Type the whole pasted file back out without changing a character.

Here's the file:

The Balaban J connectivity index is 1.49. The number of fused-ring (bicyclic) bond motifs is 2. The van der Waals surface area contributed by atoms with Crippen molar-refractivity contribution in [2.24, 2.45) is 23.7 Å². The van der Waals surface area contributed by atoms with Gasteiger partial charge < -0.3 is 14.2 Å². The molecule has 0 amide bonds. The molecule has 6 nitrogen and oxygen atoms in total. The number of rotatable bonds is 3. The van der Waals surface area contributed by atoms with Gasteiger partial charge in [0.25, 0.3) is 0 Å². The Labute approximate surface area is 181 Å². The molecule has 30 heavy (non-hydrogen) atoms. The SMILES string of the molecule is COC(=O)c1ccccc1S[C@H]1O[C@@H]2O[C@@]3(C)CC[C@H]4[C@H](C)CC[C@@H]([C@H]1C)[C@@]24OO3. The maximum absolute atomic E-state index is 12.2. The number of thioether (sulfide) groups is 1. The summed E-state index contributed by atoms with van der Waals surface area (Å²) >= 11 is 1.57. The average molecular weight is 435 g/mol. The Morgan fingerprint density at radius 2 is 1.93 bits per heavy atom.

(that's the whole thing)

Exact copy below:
The Balaban J connectivity index is 1.49. The number of fused-ring (bicyclic) bond motifs is 2. The van der Waals surface area contributed by atoms with Crippen molar-refractivity contribution in [2.24, 2.45) is 23.7 Å². The van der Waals surface area contributed by atoms with Gasteiger partial charge < -0.3 is 14.2 Å². The molecule has 0 amide bonds. The molecule has 6 nitrogen and oxygen atoms in total. The number of rotatable bonds is 3. The van der Waals surface area contributed by atoms with Gasteiger partial charge in [0.25, 0.3) is 0 Å². The Labute approximate surface area is 181 Å². The molecule has 30 heavy (non-hydrogen) atoms. The SMILES string of the molecule is COC(=O)c1ccccc1S[C@H]1O[C@@H]2O[C@@]3(C)CC[C@H]4[C@H](C)CC[C@@H]([C@H]1C)[C@@]24OO3. The maximum absolute atomic E-state index is 12.2. The number of thioether (sulfide) groups is 1. The summed E-state index contributed by atoms with van der Waals surface area (Å²) >= 11 is 1.57. The average molecular weight is 435 g/mol. The Morgan fingerprint density at radius 2 is 1.93 bits per heavy atom.